Sunrise in the Painted Desert and a Stub Axle Replacement

in photofeed •  19 days ago  (edited)

“Attitude is the difference between an ordeal and an adventure” Bob Bitchin

We sheared off the left axle of our camper trailer getting out to the Painted Desert. Luckily we had a spare stub axle with us, and we made it out after finding some replacement bolts to attach the spare. I must admit it was definitely feeling like an ordeal to be stuck out in the desert, with your face in the sand, trying to jack up the camper, with three kids including a newborn baby. Funny how things turn from ordeals into adventures retrospectively. I am sure you all have stories of woe that later become campfire favorites. I took this title shot the next morning at sunrise over the Arckaringa Hills in the Painted Desert. The orange, yellow, and white shale dates back to when this landscape was once an ancient seabed 80 million years ago. I did not see another person for the whole shoot. Outback South Australia.

SunrisePaintedDesert.jpg

I plan on getting into the habit of putting a few more behind the scene shots up here on steem to give my followers a bit more insight into what it takes to get a "photo". Those that are interested I have a few shots of the trailer recovery below

Trackshak Axel.jpg

I had to hike back up the road and found the rim and tire which had flung off into the outback at high speed when the bolts holding the axle sheered off. It ripped all the handbrake cable off with it.

Trackshak Axel2.jpgTrackshak Axel4.jpg

Note it took three jacks, two of them high extension jacks, to get this back off the ground as we were lifting if from the chassis rail (obviously no rim holding it off the ground as there would be with just a flat tire). Impressively the camper took the hit onto the ground at high speed with only minor distortion of the back RHS.

Trackshak Axel5.jpg

My boys watching on with interest to see if we can get it back on the road. It does not matter how well you think your rig is built, when your traveling in the outback and crossing deserts you need to have spares for everything and the tools to use them. The old military saying "two is one and one is none" comes to mind.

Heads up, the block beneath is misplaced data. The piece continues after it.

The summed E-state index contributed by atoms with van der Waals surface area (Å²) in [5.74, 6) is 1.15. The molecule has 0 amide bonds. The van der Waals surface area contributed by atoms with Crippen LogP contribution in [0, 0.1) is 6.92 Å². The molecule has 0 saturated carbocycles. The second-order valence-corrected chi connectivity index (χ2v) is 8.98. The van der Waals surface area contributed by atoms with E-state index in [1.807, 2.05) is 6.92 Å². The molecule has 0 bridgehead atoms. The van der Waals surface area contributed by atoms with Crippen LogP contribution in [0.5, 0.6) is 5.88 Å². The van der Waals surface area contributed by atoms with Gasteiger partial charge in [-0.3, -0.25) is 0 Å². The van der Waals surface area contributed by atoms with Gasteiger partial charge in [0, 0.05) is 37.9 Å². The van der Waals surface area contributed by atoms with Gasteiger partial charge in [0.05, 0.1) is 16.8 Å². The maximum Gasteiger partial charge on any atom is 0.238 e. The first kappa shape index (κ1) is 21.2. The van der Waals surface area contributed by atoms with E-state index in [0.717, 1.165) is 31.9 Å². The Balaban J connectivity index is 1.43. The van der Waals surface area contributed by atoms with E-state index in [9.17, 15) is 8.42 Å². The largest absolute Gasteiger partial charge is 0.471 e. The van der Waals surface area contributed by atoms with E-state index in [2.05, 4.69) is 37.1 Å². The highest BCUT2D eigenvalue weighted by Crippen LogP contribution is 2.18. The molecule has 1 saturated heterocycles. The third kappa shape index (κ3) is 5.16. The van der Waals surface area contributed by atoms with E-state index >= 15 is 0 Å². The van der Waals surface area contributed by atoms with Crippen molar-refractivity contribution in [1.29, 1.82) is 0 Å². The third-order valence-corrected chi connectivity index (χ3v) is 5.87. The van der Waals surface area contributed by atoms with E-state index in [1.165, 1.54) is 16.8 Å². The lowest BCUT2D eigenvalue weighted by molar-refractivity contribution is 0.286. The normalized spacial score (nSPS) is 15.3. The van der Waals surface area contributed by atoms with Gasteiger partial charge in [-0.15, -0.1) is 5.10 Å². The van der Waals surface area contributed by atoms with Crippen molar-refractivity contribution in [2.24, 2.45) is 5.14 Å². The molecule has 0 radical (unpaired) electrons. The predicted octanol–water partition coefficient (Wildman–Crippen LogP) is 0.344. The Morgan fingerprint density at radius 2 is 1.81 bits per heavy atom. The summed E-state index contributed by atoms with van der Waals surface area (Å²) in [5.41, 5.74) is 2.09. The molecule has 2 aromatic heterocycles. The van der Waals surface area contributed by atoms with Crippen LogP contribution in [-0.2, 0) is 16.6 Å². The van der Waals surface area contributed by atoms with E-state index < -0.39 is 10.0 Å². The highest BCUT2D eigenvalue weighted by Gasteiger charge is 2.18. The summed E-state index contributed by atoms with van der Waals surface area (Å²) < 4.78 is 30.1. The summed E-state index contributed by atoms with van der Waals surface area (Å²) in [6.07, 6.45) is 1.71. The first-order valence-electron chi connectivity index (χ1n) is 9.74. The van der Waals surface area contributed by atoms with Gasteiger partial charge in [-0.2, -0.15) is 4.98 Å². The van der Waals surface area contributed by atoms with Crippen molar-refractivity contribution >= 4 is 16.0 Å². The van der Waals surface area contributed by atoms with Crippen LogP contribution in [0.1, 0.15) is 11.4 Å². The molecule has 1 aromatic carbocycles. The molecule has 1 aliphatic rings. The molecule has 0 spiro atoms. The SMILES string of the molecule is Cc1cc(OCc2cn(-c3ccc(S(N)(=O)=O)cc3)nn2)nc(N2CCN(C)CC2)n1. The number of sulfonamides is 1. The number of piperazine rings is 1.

Trackshak Axel3.jpg

If you would like to learn a little bit more about my background in photography you can read the interview @photofeed did with me here.

Robert Downie
Love Life, Love Photography

All images in this post were taken by and remain the Copyright of Robert Downie - http://www.robertdowniephotography.com

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Gotta love Aussie roads mate! Good to see you had the gear, and know-how, to get it rolling again. You mention hi-lift jacks...I've seen so many people with high-clearance cars and trailers without them. Never ends well.

Good photos...Kinda looks 50 degrees in the shade out there...I've been there too and it's probably not far off right?

Yes it was hot; hence the shade cover. I use jack extensions and base plates for high lift hydraulic jacks as the traditional ratchet high lift jacks are not stable and can collapse when they loose tension and are the the cause of more injury than most other things 4WDing.

I have a hi-lift mounted on my camper trailer as it's way off the ground but I agree, they can be unstable and very bloody dangerous to use if not done properly. I have used mine as a winch before too though, and it got me out of a bind. (It's slow going though.)

Base plates are good though. I have a few really thick purpose-made marine-ply ones plus a piece of rectangle checker-plate to throw down first in case the ground is unstable and soft.

So many people by a vehicle and head off to places like this with literally nothing but the vehicle and no clue. Victims.

So damned hot out there huh? It's relentless....Especially when doing what you were. So unpleasant, but one has to endure it to see this this big old land of ours at its best.

Yes sometimes there is no other option than a high lift jack ; but you would be surprised how much height you get with the systems these guys have (https://safejacks.com/) they are impressive. I have no affiliation with them by the way just use their stuff.

Makes me cringe when you see people using high lift jacks to crab along in deep sand with no base. Just need to watch a few you tube videos of people coming unstuck doing that and ending up under the 4WD. We have a vehicle mounted winch but did not have to use it on this trip.

I'll check it out. I used to work at ARB and obviously off-road a lot so this stuff interests me.

Yep they don't have a dealer in Australia so I had to import from the US; perhaps an opportunity there for someone who has the time and contacts.

I saw that on their website. I'll do some research and see if I might want one...Probably will want one. That's what I do. Lol.

lol sounds like an addiction.

i would not even know where to start with this one :) did you hit something or did it just decided to rip away?
a lot of people don't know what it takes to make a photo, especially those nature, in the wild ones.

"Funny how things turn from ordeals into adventures retrospectively." mostly the one that you survive with no harm to anyone :) but yes those are the best stories

Endless corrugations over many thousands of km created stress fatigue of the high tensile bolts which hold the stub axle to the wish bone suspension arm. Once one bolt shears then the others quickly follow.

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